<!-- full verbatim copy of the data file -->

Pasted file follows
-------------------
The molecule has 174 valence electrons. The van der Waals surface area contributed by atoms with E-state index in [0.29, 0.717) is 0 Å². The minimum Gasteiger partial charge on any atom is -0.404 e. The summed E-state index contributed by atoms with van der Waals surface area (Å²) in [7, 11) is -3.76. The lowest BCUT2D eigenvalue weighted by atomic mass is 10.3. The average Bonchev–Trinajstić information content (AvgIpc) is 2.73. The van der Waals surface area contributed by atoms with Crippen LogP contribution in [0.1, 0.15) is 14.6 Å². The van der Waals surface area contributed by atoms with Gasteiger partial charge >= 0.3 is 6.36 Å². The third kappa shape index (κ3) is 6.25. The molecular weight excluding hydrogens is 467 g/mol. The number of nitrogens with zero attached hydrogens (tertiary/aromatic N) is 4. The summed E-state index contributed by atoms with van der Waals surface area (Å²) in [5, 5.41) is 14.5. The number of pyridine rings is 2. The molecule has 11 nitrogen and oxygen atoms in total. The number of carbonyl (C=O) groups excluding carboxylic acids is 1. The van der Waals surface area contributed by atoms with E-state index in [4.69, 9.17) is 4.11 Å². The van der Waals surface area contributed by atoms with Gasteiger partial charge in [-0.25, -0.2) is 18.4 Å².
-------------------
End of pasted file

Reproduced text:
The molecule has 174 valence electrons. The van der Waals surface area contributed by atoms with E-state index in [0.29, 0.717) is 0 Å². The minimum Gasteiger partial charge on any atom is -0.404 e. The summed E-state index contributed by atoms with van der Waals surface area (Å²) in [7, 11) is -3.76. The lowest BCUT2D eigenvalue weighted by atomic mass is 10.3. The average Bonchev–Trinajstić information content (AvgIpc) is 2.73. The van der Waals surface area contributed by atoms with Crippen LogP contribution in [0.1, 0.15) is 14.6 Å². The van der Waals surface area contributed by atoms with Gasteiger partial charge >= 0.3 is 6.36 Å². The third kappa shape index (κ3) is 6.25. The molecular weight excluding hydrogens is 467 g/mol. The number of nitrogens with zero attached hydrogens (tertiary/aromatic N) is 4. The summed E-state index contributed by atoms with van der Waals surface area (Å²) in [5, 5.41) is 14.5. The number of pyridine rings is 2. The molecule has 11 nitrogen and oxygen atoms in total. The number of carbonyl (C=O) groups excluding carboxylic acids is 1. The van der Waals surface area contributed by atoms with E-state index in [4.69, 9.17) is 4.11 Å². The van der Waals surface area contributed by atoms with Gasteiger partial charge in [-0.25, -0.2) is 18.4 Å².